The school doesn’t have a green thumb – liberation

In their report to the government in 2020, the members of the Citizen’s Climate Convention were not wrong. Among their suggestions as evidence: “Amending the Code of Education for a generalization of environmental education and education for sustainable development (EEDD) in the French school model. Our enlightened citizens, like all those who have studied it before them, have discovered the inappropriate: in France, we talk more and more about the environment, but we teach it so little.

However, the idea is not new. She’s even in her fifties. “We find it in associative circles and political ecology movements from the 1970s”, testifies the sociologist Marie Jacqué, author of a dissertation on environmental education in France and lecturer at the University of Aix-Marseille (UAM). At that time, it first went through innovative practices of popular education and through pioneering committed projects such as the mythical naturalist magazine Hulotestablished in 1972 that awakened generations of citizens to the art of understanding and loving the living.

The authorities themselves will at least take up the topic in discourse. “In its institutional dimension, the term emerged during the first major international conferences on the environment, remarks Marie Jacque. We find them in 1972 in Stockholm, at the United Nations Conference on the Environment, then in 1975 at the International Seminar on Environmental Education in Belgrade.. In France, circular environmental education was introduced in 1977.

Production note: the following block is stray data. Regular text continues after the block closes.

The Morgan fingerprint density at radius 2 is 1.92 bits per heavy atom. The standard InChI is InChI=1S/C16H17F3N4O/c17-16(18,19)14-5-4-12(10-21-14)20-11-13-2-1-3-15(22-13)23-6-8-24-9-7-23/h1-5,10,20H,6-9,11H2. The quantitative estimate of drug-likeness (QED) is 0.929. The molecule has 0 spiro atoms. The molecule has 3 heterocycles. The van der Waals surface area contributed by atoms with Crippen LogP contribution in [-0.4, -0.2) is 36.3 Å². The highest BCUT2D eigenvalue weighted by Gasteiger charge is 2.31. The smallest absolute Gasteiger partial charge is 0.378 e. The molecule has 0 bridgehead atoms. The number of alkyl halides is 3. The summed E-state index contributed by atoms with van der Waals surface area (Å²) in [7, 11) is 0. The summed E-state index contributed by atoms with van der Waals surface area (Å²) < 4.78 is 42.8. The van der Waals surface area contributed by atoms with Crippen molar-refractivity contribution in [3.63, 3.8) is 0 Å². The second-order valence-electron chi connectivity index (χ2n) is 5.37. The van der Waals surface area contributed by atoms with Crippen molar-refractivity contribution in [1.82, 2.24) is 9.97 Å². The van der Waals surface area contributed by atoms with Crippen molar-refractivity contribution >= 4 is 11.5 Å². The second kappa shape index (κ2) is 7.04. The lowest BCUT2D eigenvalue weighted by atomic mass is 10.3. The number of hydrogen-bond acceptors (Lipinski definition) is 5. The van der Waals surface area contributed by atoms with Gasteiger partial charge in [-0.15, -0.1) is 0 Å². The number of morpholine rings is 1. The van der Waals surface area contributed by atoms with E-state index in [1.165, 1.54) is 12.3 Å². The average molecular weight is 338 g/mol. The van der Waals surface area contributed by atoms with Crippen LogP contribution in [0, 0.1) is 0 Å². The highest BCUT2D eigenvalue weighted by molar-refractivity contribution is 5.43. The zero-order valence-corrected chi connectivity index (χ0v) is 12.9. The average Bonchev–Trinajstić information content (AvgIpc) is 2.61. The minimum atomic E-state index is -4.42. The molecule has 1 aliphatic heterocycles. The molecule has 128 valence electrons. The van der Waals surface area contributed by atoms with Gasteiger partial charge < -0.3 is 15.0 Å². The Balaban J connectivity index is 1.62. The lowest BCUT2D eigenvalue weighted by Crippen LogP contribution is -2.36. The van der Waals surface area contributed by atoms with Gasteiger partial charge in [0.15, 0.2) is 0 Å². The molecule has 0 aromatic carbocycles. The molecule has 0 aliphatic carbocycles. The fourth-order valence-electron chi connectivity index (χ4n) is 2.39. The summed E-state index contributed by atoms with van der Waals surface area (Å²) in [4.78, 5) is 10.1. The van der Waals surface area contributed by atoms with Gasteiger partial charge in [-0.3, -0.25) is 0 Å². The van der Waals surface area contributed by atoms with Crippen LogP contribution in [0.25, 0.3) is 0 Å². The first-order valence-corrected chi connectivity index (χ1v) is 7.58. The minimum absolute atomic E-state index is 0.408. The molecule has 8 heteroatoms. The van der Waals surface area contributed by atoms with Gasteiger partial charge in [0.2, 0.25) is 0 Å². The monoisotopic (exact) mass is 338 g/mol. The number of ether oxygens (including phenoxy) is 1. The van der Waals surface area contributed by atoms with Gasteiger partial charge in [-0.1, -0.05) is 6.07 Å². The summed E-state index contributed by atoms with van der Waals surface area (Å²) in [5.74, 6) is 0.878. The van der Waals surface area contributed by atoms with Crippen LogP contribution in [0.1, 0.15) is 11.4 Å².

Problem: National education will never really activate it. Admittedly, we’ve been excited for a number of years. In 2013 it was included in the Education Code by the School Reform Act and the label “E3D” was created (like “School facilities in the process of sustainable development”). More recently, in 2019, the status of “eco delegate” was invented in the classroom… But neither the funds nor the course hours followed. Most importantly, the programs continue to forego the most important tool for understanding ecology: the natural sciences.

“I don’t see any scientific ambition in elementary school”Despairs biologist and professor at the National Museum of Natural History, Marc-André Selosse, a major activist for promoting life sciences, the earth and the environment at school. “Teachers who have been pushed into literature and weaned from science during their own training are no longer equipped to even talk about trees in their own school yard.”. In the secondary school, in his opinion, the situation is just as worrying. “We send the environment here and there, in geo, in SVT or in ecoscience, at the expense of a truly systemic vision”.

In short, the ideological bias prevailed over the scientific approach. “Today we remain in a very moralistic environmental education, dominated by the dogmas of Ademe [l’Agence de l’environnement et de la maîtrise de l’énergie, ndlr]analyzes the researcher Marie Jacqué (UAM). Treatment of water, waste, electrification of the economy: young people are learning managerial thinking and the ideologies of eco-citizenship and sustainable development”.